Not sacred. The apocryphal scriptures tell the history of the Jewish people and their god or the words and deeds of Jesus Christ but are not recognized as canonical by those who consider themselves authorized to pass judgment on the matter. Dozens of apocryphal books exist, some of which are included in Biblical editions. The word originates from the Greek word for 'hidden'. More information
the Babylonian Captivity
Key episode in Jewish history. The Babylonian tyrant Nebudkadnezar II conquers the southern realm of Judea in 586 BC and destroys Jerusalem in the process, temple and all. The Jews are conveyed to Babylon. Some, such as Daniel obtain high positions at the royal court. After the Persians lead by Cyrus conquer the Great Babylon in 539, the Jews return slowly and rebuild the temple. Many important writings among which Biblical books originate from the Captivity period.
Derived from the Greek word 'biblia' (βιβλια), the plural of 'biblion', meaning: papyrus, paper, script, scroll, book, etc. Thus, the Bible is a collection of books.
book of hours
Book intended for laymen with a practical diary lay-out. Very popular in the Roman Catholic Church from the end of the 14th until some time into the 16th century. Some copies were richly illuminated and very expensive and could only be afforded by the rich.
Part of the canon, the books that make up the Holy Script.
Secondary canonical; relating or belonging to the less well-regarded or disputed collection of religious writings whose canonicity was only later recognized by the Catholic Church. The books that were recognized as canonical from the start are termed proto-canonical. Although the term is often used to refer to the same books deutero-canonical is not similar to apocryphal.
The Fall of Man, the breach of trust between the first humans and God. Adam and Eve broke God's law by eating the forbidden fruit. They were punished by expulsion from Paradise and their immortality was taken from them.
Strictly speaking, each of the four books of the New Testament in which the life and teachings of Jesus is described. Broadly speaking, these four books together.
A book which tells some of the stories from the Bible in broad lines without paying too much attention to church political correctness. Popular during the Middle Ages.
The forefathers of the Israeli people: Abraham, Isaac and Jacob. Sometimes Noah is included in the list, as is David.
From the Greek προ-φήτης meaning more or less 'someone who speaks on behalf of someone else', implying that the prophets from the Bible were mostly messengers. The books of prophecies tend to start with opening statements such as: The word of our LORD, which came to (name of prophet).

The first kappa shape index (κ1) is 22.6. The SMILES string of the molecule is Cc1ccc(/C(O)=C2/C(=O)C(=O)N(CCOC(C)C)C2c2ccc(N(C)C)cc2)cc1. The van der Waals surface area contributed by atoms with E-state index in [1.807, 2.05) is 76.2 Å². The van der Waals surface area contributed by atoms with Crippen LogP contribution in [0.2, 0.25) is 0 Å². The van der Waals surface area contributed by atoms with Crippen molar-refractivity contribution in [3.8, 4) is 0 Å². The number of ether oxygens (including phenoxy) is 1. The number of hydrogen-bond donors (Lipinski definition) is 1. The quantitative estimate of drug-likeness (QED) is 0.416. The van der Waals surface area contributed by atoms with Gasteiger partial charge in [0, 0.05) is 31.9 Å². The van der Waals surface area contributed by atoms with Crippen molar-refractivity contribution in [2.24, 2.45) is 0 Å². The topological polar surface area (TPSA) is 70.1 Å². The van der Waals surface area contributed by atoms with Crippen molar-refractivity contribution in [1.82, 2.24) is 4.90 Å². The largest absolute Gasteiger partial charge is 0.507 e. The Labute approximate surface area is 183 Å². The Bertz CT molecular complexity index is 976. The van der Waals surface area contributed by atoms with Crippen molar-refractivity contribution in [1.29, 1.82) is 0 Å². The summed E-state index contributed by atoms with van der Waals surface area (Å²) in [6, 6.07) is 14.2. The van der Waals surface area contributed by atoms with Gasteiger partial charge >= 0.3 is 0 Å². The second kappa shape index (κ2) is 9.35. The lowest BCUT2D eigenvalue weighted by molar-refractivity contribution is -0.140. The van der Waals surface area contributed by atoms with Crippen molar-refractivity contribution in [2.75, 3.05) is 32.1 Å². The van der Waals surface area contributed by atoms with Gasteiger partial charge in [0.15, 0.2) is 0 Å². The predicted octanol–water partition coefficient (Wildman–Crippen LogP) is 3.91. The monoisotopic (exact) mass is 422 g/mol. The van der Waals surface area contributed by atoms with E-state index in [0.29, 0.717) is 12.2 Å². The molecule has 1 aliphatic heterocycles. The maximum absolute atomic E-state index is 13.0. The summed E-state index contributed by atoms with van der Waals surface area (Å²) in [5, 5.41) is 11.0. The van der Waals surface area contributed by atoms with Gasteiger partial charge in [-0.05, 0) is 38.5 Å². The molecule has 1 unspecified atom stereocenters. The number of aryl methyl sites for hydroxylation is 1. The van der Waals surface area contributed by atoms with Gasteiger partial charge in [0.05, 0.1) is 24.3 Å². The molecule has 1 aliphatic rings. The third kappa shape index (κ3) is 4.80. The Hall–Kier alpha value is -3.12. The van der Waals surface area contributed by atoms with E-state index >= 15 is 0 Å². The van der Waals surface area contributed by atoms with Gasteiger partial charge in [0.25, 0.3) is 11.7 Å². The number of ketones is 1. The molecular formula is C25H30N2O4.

'Prophets' spelled with a capital usually indicates the books on and by the prophets of the Old Testament. A distinction is often made between the greater and the lesser prophets. The greater prophets are the Books of Isaiah, Jeremiah (the Lamentations included) Ezekiel and Daniel. The Books of Hosea up to and including Malachi comprise the lesser prophets.
In the Jewish Bible a miscellaneous category for books not belonging to either the Law or the Prophets: historical works, books of poetry and The Prophecies of Daniel.
The translation originating from between 250 and 100 BC of the Jewish Bible into the Greek. The word is an abbreviation of interpretatio septuaginta virorum or: translation by seventy men. This refers to the legend that 70 translators working independently from each other on the same text came to a synonymous result. The Septuagint comprises the deutero-canonical scriptures.
The Jewish Bible. The word is formed by the initial letters of the three parts: Torah, Nevi'im (Prophets) and Ketuvim (Scriptures).
Covenant between man and God or Jesus. The word means testimony. Because covenants are a central issue in the Jewish Bible, they were at one point being referred to as testamentum. These covenants are made through Noah (after the deluge) and Moses (during his journey to the promised land) and are repeated several times in the Old Testament. The covenant in the New Testament is not so much entered upon by equal partners - it is closer to a disposition of God's grace.
Also: Bible part.
Latin for 'accepted text': an indication of a Greek version of the New Testament comprised from several sources. The textus receptus originated in the course of the centuries and was revised several times. An important contribution was made by Erasmus, who published five editions between 1516 and 1535 based on extensive research of the sources available at the time. The textus receptus formed the basis for the New Testament of, among other versions, the King James Version and the Dutch Authorised Version (Statenvertaling). Not until the end of the 19th century was the text for Protestant translations ousted by one using more recently discovered manuscripts.
In Judaism the Torah are the 5 books allegedly written by Moses: Genesis, Exodus, Leviticus, Numbers and Deuteronomy. The word means 'law'. Ref: Pentateuch.
In a Biblical context: the transfiguration of Jesus, when he appeared as a divine figure. Seen as an announcement of his upcoming rising from the dead.
(Vulgata) Latin Bible translation from approx. AD 400, made by Church Father Jerome. The word 'vulgate' means 'general, common, of the people'. This translation was recognized as authoritive at the Council of Trent in 1546 although much had been revised since 400. This translation remained the authoritive version for the Catholic Church. A modernized edition was adopted in 1979.